Design at Scale
Closing Keynote: Design at Scale
Doug Powell, Vice President of Design, IBM Design
From the Design Operations Summit website:
More than 50 years ago, Thomas Watson Jr., the second President of IBM declared, “Good design is good business”. Today, the global company continues to operate on the belief that human experiences drive business. Doug Powell, Distinguished Designer at IBM, will expose what it means to practice design at the global tech company, exploring the inner workings of the largest UX design operation in the world. He will also elaborate on a new Forrester Research study examining the value of design and the design thinking practice at IBM.
The power of this conference for him validates his first slide – it’s an amazing time for design and designers. We’re in a golden age for our profession. It’s been 12 years since the release of iPhone in 2007, and the subsequent explosion of UX design as a discipline. Companies are making massive investments, and talent ….. and now design is having an influence on strategic business direction.
Most successful businesses are using design to guide transformation, address new markets. Demand is emerging in surprising and unlikely places, too. Arianne Miller directs a team of designers in the massive HR department of the U.S. government. A few years ago, design driven change were completely unheard of. The emergence of design in these older, seemingly intractable companies is a sign that it is here to stay.
IBM is one of those large, dense, and complex organizations. But design has arrived there as a first class business discipline. No longer ‘how to we get a seat at the table’, but how to we up our game, and prove we belong there. That is why these conversations are so vitally important.
Briefly, some background about IBM. They are a 107 year old company, with 360K employees in 170 countries. They mostly make software, no more ThinkPads (though they still make super computers!). Ginni has continued to make investments in design. They are trying to build a sustainable culture fo design. The way they think about is that there are specialized practitioners, but design thinking is for everyone. They run a six week bootcamp, and they have a network of 50 studios where design and design thinking is practiced, including 300 designers in Austin.
Today Doug is going to interweave the story of one design team in the Cloud division at IBM, depicted here:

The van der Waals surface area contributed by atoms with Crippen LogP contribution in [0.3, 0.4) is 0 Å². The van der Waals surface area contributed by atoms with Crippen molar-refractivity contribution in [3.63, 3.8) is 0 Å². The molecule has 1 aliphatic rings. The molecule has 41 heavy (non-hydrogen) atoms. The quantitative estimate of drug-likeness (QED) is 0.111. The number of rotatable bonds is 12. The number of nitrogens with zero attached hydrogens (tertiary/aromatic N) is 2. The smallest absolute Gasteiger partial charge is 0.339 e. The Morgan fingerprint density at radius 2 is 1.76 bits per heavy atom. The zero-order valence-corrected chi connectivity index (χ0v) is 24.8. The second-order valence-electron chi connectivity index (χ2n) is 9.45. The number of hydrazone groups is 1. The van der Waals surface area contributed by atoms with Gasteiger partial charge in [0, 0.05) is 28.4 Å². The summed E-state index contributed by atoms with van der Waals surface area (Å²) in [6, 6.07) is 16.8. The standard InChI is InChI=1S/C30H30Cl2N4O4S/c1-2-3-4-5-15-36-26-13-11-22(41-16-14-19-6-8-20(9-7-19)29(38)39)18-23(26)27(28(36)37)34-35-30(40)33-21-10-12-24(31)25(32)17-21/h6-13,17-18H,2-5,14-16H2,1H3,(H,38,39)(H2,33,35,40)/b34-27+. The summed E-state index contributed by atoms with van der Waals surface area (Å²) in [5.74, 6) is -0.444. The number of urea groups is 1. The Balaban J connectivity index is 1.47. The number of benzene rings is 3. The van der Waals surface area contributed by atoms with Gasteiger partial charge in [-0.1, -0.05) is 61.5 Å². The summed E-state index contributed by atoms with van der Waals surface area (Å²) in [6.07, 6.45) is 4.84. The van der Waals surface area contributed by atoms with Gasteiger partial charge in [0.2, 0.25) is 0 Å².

They were tasked with building IBM App Connect, which has the goal of helping users build apps for their small businesses. The solution simplifies the integration of backend components.
How is design organized?
They are decentralized. Those 1800 designers are split between product teams and client-facing services, about 800 in each, and then another 200 in their brand and marking organization, and team in their CIO’s office as well. There are about 50 designers in his team who lead design practices, design systems, design language, and design career pathing.
They are working in 25 semi-autonomous organizations. There is a design leadership structure and career path for both leaders and individual contributors. This collection of 25 organizations makes IBM a massive laboratory for DesignOps at scale. He meets regularly with design leaders and business leaders, and today he wants to unpack what those conversations are like.
Through their decentralized structure, they can run experiments – everything is a prototype is one of their mantras.
The IBM App Connect team – they are always working in interdisciplinary teams. He emphasizes how important it is for designers to forge relationships with their non-designer teammates.
The main takeaway is that there is only one formally trained designer on this team; all the others are her cross-disciplinary teammates. They are working in a deeply collaborative way. As many non-designers as possible are trained in design thinking. That understanding facilitates that trust building, which we know is so important for our organizations to thrive.
We realized we needed to scale our Design Thinking training to get as many people as possible to understand this new way of working. They launched a new learning platform, and they have 140K people who have completed this online learning program. You can’t fully learn it that way.
But all of those people have a basic understanding of the concepts and the language, so they can participate in this type of activity with their cross-disciplinary team. Each may have different levels of mastery. You can learn more how they do that at http://www.ibm.com/design/thinking.
How are we measuring the impact of design and design thinking?
There is no single way to measure the impact that design and design thinking are having. It is always happening in the context of other complex things. But that doesn’t mean we can’t measure it. We run Design Program Reviews with design and business leaders, and we are aggregating data into a coherent business story in a way that those business leaders can consume. Understanding and empathizing with our stakeholders is key.